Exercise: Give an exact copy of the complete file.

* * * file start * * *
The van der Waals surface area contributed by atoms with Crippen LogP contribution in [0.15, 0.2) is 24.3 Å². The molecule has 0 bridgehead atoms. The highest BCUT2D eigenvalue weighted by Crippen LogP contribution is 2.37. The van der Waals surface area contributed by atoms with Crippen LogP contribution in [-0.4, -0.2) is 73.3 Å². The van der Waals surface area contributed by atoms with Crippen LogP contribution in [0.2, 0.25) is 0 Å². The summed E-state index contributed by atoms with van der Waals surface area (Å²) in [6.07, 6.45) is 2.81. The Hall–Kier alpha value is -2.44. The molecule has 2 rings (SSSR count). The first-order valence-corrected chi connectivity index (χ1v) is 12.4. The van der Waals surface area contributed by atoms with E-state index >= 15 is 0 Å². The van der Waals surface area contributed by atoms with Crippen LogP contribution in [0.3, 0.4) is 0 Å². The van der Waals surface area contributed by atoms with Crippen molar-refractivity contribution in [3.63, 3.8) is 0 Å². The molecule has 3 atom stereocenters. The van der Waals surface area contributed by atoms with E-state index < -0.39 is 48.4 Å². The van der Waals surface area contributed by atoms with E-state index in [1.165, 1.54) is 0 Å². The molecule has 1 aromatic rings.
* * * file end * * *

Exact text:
The van der Waals surface area contributed by atoms with Crippen LogP contribution in [0.15, 0.2) is 24.3 Å². The molecule has 0 bridgehead atoms. The highest BCUT2D eigenvalue weighted by Crippen LogP contribution is 2.37. The van der Waals surface area contributed by atoms with Crippen LogP contribution in [-0.4, -0.2) is 73.3 Å². The van der Waals surface area contributed by atoms with Crippen LogP contribution in [0.2, 0.25) is 0 Å². The summed E-state index contributed by atoms with van der Waals surface area (Å²) in [6.07, 6.45) is 2.81. The Hall–Kier alpha value is -2.44. The molecule has 2 rings (SSSR count). The first-order valence-corrected chi connectivity index (χ1v) is 12.4. The van der Waals surface area contributed by atoms with E-state index >= 15 is 0 Å². The van der Waals surface area contributed by atoms with Crippen LogP contribution in [0.3, 0.4) is 0 Å². The van der Waals surface area contributed by atoms with Crippen molar-refractivity contribution in [3.63, 3.8) is 0 Å². The molecule has 3 atom stereocenters. The van der Waals surface area contributed by atoms with E-state index < -0.39 is 48.4 Å². The van der Waals surface area contributed by atoms with E-state index in [1.165, 1.54) is 0 Å². The molecule has 1 aromatic rings.